Week Six – Sewing Machine Intros and Bread
  Monday (sewing) – Sewing Machine 101: The Basics
  Wednesday (kitchen) – beginner: basic white bread / intermediate: dinner rolls
  Friday – (sewing) – Sewing Machine 101: Pot Holder
  Saturday – (kitchen)- beginner: pretzel bites / intermediate: cinnamon buns

Week Seven – Sewing Machine Projects and Donuts
  Monday (sewing) – Sewing Machine Project One: Simple Toy Skirt
  Wednesday (kitchen) – beginner: basic chocolate cake donuts / intermediate: basic yeast donuts
  Friday – (sewing) – Sewing Machine Project Two: Custom Pouch
  Saturday – (kitchen)- beginner: cinnamon sugar donuts / intermediate: baked vanilla donuts

Week Eight – Final Projects
  Monday (sewing) – Sewing Machine Final Project: Apron, Part One
  Wednesday (kitchen) – beginner: blueberry cobbler / intermediate: meringues
  Friday – (sewing) – Sewing Machine Final Project: Apron, Part Two
  Saturday – (kitchen)- beginner: fudge / intermediate: baked Alaska

Here are the specific details on what we are doing this week!

On Monday, we’ll be threading a needle, which I think is pretty self explanatory. We’ll also be learning the running stitch and the whipstitch. For this, I’m just using basic needles and colorful thread on felt.

On Wednesday, we’ll be making cookies! The beginner recipe will be this chocolate chip cookie recipe from my grandmother, and the intermediate recipe will be this gingersnap recipe from Food 52.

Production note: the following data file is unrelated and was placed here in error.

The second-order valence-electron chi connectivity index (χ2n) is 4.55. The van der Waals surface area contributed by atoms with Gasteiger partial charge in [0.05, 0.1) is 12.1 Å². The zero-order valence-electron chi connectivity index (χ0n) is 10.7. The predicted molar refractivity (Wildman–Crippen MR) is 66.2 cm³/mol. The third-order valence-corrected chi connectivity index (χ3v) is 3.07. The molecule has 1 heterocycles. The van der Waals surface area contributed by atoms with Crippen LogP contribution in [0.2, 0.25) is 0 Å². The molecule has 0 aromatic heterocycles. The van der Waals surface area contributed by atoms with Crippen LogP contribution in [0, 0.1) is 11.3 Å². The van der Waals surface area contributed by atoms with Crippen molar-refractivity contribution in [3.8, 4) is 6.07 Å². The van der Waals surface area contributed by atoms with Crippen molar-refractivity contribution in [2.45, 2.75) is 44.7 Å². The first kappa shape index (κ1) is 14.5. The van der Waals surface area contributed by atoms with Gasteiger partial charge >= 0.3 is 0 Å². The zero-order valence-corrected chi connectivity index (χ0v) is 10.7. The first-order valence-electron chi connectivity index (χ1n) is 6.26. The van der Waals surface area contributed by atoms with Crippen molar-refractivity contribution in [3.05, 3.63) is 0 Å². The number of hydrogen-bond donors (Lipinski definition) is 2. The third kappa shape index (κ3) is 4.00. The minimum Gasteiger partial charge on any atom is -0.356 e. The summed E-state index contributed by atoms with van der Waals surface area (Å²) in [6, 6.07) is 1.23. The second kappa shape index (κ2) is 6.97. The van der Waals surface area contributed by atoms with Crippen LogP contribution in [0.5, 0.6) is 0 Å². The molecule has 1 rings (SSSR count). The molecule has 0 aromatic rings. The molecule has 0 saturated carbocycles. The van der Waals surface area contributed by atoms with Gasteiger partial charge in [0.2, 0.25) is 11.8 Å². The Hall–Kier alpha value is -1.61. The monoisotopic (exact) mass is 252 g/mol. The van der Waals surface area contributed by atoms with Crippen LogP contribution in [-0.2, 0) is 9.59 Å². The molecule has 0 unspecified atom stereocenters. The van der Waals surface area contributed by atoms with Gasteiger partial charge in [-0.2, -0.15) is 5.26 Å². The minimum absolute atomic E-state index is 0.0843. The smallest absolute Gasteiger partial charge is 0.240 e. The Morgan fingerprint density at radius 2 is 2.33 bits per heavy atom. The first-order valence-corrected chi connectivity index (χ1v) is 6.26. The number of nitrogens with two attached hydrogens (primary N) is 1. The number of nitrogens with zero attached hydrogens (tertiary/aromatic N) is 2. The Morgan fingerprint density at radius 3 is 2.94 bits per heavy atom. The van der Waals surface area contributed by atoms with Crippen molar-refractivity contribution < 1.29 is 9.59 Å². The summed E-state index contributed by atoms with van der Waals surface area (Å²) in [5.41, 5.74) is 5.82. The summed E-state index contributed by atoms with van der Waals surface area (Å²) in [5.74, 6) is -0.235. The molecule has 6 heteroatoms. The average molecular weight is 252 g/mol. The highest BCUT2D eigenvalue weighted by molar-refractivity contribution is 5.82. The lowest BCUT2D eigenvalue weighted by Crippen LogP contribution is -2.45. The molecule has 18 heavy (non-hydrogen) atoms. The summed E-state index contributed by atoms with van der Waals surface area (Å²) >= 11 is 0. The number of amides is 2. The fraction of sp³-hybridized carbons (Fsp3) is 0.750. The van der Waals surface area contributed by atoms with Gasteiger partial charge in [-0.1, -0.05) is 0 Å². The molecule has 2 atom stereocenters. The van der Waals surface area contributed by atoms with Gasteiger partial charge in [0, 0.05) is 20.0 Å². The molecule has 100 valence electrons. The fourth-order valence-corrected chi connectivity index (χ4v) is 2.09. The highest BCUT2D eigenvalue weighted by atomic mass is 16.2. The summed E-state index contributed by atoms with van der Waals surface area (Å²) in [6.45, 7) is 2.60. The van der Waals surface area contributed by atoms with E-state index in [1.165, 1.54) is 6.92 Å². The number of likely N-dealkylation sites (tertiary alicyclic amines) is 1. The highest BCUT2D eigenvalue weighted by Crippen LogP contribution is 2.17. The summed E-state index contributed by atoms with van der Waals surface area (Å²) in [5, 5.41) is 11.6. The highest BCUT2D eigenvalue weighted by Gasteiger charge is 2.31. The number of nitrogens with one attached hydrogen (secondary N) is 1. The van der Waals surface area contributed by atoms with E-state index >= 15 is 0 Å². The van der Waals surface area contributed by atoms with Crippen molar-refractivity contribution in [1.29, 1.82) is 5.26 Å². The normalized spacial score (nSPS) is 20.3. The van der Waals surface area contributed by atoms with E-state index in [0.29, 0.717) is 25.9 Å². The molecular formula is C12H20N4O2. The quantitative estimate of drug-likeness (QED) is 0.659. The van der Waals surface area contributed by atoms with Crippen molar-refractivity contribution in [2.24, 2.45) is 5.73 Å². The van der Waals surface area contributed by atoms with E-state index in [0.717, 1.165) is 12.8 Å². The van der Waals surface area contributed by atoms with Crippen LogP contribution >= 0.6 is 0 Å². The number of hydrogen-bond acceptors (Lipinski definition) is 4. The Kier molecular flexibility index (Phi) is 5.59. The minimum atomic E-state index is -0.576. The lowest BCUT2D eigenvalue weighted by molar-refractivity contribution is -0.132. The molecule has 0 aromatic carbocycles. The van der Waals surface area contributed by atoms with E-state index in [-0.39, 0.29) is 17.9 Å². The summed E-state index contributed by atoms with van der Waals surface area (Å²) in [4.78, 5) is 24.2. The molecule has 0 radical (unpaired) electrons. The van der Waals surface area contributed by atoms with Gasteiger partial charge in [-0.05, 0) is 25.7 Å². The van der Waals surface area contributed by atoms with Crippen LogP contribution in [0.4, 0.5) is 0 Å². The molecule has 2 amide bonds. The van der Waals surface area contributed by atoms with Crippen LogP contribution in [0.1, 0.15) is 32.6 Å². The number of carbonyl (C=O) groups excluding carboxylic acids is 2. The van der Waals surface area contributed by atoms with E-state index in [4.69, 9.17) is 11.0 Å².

On Friday, we’ll be learning how to add buttons and trim to pieces of felt! We’ll learn how to add buttons with four holes, buttons with two holes and buttons with the little nub on the back. ;) We’ll add lace, rick rack and other fun trims to felt as well. It really doesn’t matter what you choose, just some kind of trim for practice.

On Saturday, we’ll bake some more cookies! The beginner recipe will be this oatmeal cookie recipe from Better Homes and Gardens, and the intermediate recipe will be this copycat Lofthouse cookies recipe from Your Home Based Mom.

The children and I are so excited to get started and I can’t wait to see and share with you what they accomplish with this project this summer!